Music

Alps 2 and Harry No Release Eclectic Single "Madness at Toni's Chip Shop in Wishaw" (premiere)

Alps 2 and Harry NoSong's "Madness at Toni's Chip Shop in Wishaw" is a dizzying mix of mangled 2-step rhythms and woozy tranquil electronics.

Music

Kathleen Grace and Larry Goldings Team for Wonderfully Sparse "Where Or When" (premiere)

Kathleen Grace and Larry Goldings' "Where Or When" is a wonderfully understated performance that walks the line between pop and jazz.

Music

The 50 Best Post-Punk Albums Ever: Part 1, Gang of Four to the Birthday Party

If we must #quarantine, at least give us some post-punk. This week we are revisiting the best post-punk albums of all-time and we kick things off with Gang of Four, Public Image Ltd., Throbbing Gristle, and more.

Music

Alison Chesley Toils in Human and Musical Connectivity on Helen Money's 'Atomic'

Chicago-based cellist, Alison Chesley (a.k.a. Helen Money) creates an utterly riveting listen from beginning to end on Atomic.

Music

That Kid's 'Crush' Is a Glittering Crossroads for E-Boy Music

That Kid's Crush stands out for its immediacy as a collection of light-hearted party music, but the project struggles with facelessness.

Books

Percival Everett's ​​​'Telephone​​​' Offers a Timely Lesson

Telephone provides a case study of a family dynamic shaken by illness, what can be controlled, and what must be accepted.

Reviews

Dream Pop's Ellis Wants to be 'Born Again'

Ellis' unhappiness serves as armor to protect her from despair on Born Again. It's better to be dejected than psychotic.

Music

Counterbalance No. 10: 'Never Mind the Bollocks, Here's the Sex Pistols'

The Spirit of ’77 abounds as Sex Pistols round out the Top Ten on the Big List. Counterbalance take a cheap holiday in other people’s misery. Right. Now.

Film

'Thor: Ragnorak' Destroys and Discards the Thor Mythos

Taika Waititi's Thor: Ragnarok takes a refreshingly iconoclastic approach to Thor, throwing out the old, bringing in the new, and packaging the story in a colourful, gorgeously trashy aesthetic that perfectly captures the spirit of the comics.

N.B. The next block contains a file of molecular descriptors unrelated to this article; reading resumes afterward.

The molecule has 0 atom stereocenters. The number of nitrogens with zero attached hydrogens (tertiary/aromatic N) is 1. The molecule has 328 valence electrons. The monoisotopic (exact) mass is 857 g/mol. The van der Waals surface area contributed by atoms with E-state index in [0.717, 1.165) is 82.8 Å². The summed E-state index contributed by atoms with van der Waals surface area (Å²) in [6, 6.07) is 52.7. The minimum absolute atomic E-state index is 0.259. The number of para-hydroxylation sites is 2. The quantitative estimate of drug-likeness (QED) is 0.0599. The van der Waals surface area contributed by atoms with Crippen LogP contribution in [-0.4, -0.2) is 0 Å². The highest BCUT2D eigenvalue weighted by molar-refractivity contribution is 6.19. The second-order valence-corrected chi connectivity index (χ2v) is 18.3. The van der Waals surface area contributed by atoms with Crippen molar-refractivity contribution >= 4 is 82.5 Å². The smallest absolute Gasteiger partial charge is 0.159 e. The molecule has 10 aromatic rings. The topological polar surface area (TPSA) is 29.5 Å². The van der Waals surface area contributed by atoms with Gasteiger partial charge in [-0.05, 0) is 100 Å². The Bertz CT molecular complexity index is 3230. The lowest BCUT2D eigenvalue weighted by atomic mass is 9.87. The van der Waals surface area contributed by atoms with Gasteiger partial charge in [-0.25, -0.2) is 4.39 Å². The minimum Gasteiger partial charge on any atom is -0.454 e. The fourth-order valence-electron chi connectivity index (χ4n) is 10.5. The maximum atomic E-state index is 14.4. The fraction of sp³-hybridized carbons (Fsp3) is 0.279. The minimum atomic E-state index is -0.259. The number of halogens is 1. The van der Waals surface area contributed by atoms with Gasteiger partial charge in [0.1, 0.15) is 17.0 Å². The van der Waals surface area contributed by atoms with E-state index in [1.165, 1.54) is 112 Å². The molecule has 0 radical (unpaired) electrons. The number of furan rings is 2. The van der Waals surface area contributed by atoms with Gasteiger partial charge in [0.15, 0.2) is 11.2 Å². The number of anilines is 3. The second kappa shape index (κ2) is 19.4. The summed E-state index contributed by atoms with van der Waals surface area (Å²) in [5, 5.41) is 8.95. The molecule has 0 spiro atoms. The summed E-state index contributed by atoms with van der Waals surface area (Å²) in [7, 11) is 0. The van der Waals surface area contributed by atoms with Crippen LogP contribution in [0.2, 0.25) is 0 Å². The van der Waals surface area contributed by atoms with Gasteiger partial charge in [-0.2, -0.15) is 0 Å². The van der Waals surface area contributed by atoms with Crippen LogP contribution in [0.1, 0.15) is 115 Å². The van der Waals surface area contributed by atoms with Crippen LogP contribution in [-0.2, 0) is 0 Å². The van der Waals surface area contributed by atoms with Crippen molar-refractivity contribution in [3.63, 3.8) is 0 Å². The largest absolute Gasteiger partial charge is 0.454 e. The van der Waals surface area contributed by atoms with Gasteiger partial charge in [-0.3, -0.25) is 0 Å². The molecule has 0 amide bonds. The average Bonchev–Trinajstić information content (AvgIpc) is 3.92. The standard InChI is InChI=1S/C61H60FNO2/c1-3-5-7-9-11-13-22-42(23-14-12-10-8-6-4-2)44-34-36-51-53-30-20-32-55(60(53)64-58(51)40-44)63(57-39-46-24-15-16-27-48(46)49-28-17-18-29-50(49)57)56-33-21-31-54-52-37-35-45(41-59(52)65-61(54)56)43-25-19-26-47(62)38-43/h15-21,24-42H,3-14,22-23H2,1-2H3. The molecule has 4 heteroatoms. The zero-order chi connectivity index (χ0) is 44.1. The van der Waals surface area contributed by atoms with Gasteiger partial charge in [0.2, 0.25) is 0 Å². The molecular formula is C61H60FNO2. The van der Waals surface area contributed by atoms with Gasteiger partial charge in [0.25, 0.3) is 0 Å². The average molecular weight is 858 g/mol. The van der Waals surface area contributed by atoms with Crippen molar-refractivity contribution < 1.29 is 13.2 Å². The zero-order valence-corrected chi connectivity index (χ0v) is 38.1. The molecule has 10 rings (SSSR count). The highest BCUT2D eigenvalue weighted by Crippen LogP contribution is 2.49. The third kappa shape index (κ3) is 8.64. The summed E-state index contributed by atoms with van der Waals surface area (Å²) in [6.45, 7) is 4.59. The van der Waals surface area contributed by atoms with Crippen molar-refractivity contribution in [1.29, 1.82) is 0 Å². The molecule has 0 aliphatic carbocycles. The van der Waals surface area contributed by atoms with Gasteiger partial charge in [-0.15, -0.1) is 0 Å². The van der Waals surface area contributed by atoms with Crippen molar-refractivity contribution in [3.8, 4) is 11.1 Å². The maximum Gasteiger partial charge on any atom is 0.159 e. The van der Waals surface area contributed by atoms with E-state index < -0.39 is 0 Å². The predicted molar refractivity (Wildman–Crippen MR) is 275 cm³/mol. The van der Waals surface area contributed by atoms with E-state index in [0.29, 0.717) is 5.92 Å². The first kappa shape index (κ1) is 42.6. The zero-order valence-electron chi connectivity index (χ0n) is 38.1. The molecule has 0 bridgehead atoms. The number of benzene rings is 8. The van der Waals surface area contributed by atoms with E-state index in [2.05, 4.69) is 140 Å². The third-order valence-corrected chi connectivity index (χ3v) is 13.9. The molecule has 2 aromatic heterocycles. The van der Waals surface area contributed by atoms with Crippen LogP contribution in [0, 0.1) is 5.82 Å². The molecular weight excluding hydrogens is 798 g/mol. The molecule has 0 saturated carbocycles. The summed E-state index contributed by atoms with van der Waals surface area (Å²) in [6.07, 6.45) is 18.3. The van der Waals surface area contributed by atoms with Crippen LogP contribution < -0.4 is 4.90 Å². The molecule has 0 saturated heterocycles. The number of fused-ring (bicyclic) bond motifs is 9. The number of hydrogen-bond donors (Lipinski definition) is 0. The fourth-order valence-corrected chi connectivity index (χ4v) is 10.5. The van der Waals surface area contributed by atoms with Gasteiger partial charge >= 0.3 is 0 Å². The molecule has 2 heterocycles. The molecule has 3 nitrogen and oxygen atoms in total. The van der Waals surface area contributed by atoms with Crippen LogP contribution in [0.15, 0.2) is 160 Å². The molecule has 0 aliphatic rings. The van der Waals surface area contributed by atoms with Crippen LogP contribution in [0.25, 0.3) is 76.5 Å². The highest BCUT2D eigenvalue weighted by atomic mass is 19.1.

Music

Run the Jewels - "Ooh LA LA" (Singles Going Steady)

Run the Jewels' "Ooh LA LA" may hit with old-school hip-hop swagger, but it also frustratingly affirms misogynistic bro-culture.

Books

New Translation of Balzac's 'Lost Illusions' Captivates

More than just a tale of one man's fall, Balzac's Lost Illusions charts how literature becomes another commodity in a system that demands backroom deals, moral compromise, and connections.

Music

Protomartyr - "Processed by the Boys" (Singles Going Steady)

Protomartyr's "Processed By the Boys" is a gripping spin on reality as we know it, and here, the revolution is being televised.

Music

Go-Go's Bassist Kathy Valentine Is on the "Write" Track After a Rock-Hard Life

The '80s were a wild and crazy time also filled with troubles, heartbreak and disappointment for Go-Go's bass player-guitarist Kathy Valentine, who covers many of those moments in her intriguing dual project that she discusses in this freewheeling interview.

Music

New Brain Trajectory: An Interview With Lee Ranaldo and Raül Refree

Two guitarists, Lee Ranaldo and Raül Refree make an album largely absent of guitar playing and enter into a bold new phase of their careers. "We want to take this wherever we can and be free of genre restraints," says Lee Ranaldo.

Books

'Trans Power' Is a Celebration of Radical Power and Beauty

Juno Roche's Trans Power discusses trans identity not as a passageway between one of two linear destinations, but as a destination of its own.

Music

Yves Tumor Soars With 'Heaven to a Tortured Mind'

On Heaven to a Tortured Mind, Yves Tumor relishes his shift to microphone caressing rock star. Here he steps out of his sonic chrysalis, dons some shiny black wings and soars.

Music

Mike Patton and Anthony Pateras' tētēma Don't Hit the Mark on 'Necroscape'

tētēma's Necroscape has some highlights and some interesting ambiance, but ultimately it's a catalog of misses for Mike Patton and Anthony Pateras.

Music

M. Ward Offers Comforting Escapism on 'Migration Stories'

Although M. Ward didn't plan the songs on Migration Stories for this pandemic, they're still capable of acting as a balm in these dark hours.

Music

Parsonsfield Add Indie Pop to Their Folk on 'Happy Hour on the Floor'

Happy Hour on the Floor is a considerable departure from Parsonsfield's acclaimed rustic folk sound signaling their indie-pop orientation. Parsonsfield remind their audience to bestow gratitude and practice happiness: a truly welcomed exaltation.

Reviews
Collapse Expand Reviews
Features
Collapse Expand Features
PM Picks
Collapse Expand Pm Picks

© 1999-2020 PopMatters.com. All rights reserved.
PopMatters is wholly independent, women-owned and operated.